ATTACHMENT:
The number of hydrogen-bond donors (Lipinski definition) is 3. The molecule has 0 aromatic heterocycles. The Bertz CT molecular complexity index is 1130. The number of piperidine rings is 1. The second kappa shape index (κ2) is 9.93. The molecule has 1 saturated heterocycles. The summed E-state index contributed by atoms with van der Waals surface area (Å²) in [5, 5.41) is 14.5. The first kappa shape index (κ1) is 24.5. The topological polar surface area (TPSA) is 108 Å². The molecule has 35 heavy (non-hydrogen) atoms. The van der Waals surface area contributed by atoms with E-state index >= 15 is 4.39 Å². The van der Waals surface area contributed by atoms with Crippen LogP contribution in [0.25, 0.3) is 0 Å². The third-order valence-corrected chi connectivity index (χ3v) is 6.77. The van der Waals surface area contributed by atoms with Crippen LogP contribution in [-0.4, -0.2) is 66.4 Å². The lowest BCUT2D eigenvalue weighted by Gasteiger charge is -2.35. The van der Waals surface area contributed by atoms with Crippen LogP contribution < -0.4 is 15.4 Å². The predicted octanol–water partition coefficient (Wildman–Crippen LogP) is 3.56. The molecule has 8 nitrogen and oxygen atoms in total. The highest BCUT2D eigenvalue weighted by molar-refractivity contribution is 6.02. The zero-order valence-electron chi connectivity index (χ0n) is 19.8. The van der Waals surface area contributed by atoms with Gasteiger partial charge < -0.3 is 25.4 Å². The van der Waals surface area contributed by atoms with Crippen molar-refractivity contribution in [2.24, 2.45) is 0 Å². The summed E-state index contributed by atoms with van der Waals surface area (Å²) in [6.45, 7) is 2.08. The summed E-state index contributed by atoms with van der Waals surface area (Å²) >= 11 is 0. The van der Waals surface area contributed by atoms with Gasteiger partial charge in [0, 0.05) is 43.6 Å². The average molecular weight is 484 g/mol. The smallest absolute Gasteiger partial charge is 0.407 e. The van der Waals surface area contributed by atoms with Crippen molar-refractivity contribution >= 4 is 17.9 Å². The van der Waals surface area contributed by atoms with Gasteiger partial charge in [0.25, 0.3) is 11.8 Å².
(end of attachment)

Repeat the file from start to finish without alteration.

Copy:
The number of hydrogen-bond donors (Lipinski definition) is 3. The molecule has 0 aromatic heterocycles. The Bertz CT molecular complexity index is 1130. The number of piperidine rings is 1. The second kappa shape index (κ2) is 9.93. The molecule has 1 saturated heterocycles. The summed E-state index contributed by atoms with van der Waals surface area (Å²) in [5, 5.41) is 14.5. The first kappa shape index (κ1) is 24.5. The topological polar surface area (TPSA) is 108 Å². The molecule has 35 heavy (non-hydrogen) atoms. The van der Waals surface area contributed by atoms with E-state index >= 15 is 4.39 Å². The van der Waals surface area contributed by atoms with Crippen LogP contribution in [0.25, 0.3) is 0 Å². The third-order valence-corrected chi connectivity index (χ3v) is 6.77. The van der Waals surface area contributed by atoms with Crippen LogP contribution in [-0.4, -0.2) is 66.4 Å². The lowest BCUT2D eigenvalue weighted by Gasteiger charge is -2.35. The van der Waals surface area contributed by atoms with Crippen LogP contribution < -0.4 is 15.4 Å². The predicted octanol–water partition coefficient (Wildman–Crippen LogP) is 3.56. The molecule has 8 nitrogen and oxygen atoms in total. The highest BCUT2D eigenvalue weighted by molar-refractivity contribution is 6.02. The zero-order valence-electron chi connectivity index (χ0n) is 19.8. The van der Waals surface area contributed by atoms with Gasteiger partial charge < -0.3 is 25.4 Å². The van der Waals surface area contributed by atoms with Crippen molar-refractivity contribution in [2.24, 2.45) is 0 Å². The summed E-state index contributed by atoms with van der Waals surface area (Å²) in [6.45, 7) is 2.08. The summed E-state index contributed by atoms with van der Waals surface area (Å²) >= 11 is 0. The van der Waals surface area contributed by atoms with Gasteiger partial charge in [0, 0.05) is 43.6 Å². The average molecular weight is 484 g/mol. The smallest absolute Gasteiger partial charge is 0.407 e. The van der Waals surface area contributed by atoms with Crippen molar-refractivity contribution >= 4 is 17.9 Å². The van der Waals surface area contributed by atoms with Gasteiger partial charge in [0.25, 0.3) is 11.8 Å².